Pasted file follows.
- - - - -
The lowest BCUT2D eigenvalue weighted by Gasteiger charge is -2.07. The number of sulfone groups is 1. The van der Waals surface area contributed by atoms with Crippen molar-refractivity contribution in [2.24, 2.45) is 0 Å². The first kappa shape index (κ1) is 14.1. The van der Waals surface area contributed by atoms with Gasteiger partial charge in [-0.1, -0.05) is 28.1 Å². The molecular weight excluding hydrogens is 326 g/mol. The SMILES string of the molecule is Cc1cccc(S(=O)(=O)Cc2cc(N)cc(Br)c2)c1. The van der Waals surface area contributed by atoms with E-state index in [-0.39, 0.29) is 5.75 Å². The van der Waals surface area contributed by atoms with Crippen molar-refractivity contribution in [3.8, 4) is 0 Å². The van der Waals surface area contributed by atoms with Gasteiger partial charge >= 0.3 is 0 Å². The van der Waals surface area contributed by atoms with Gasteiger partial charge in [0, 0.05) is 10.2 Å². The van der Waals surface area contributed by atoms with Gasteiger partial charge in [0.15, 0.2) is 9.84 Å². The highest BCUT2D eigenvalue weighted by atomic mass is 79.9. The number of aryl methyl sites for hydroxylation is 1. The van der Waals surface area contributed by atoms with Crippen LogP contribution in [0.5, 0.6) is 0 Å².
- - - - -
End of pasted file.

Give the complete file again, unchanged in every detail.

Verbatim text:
The lowest BCUT2D eigenvalue weighted by Gasteiger charge is -2.07. The number of sulfone groups is 1. The van der Waals surface area contributed by atoms with Crippen molar-refractivity contribution in [2.24, 2.45) is 0 Å². The first kappa shape index (κ1) is 14.1. The van der Waals surface area contributed by atoms with Gasteiger partial charge in [-0.1, -0.05) is 28.1 Å². The molecular weight excluding hydrogens is 326 g/mol. The SMILES string of the molecule is Cc1cccc(S(=O)(=O)Cc2cc(N)cc(Br)c2)c1. The van der Waals surface area contributed by atoms with E-state index in [-0.39, 0.29) is 5.75 Å². The van der Waals surface area contributed by atoms with Crippen molar-refractivity contribution in [3.8, 4) is 0 Å². The van der Waals surface area contributed by atoms with Gasteiger partial charge >= 0.3 is 0 Å². The van der Waals surface area contributed by atoms with Gasteiger partial charge in [0, 0.05) is 10.2 Å². The van der Waals surface area contributed by atoms with Gasteiger partial charge in [0.15, 0.2) is 9.84 Å². The highest BCUT2D eigenvalue weighted by atomic mass is 79.9. The number of aryl methyl sites for hydroxylation is 1. The van der Waals surface area contributed by atoms with Crippen LogP contribution in [0.5, 0.6) is 0 Å².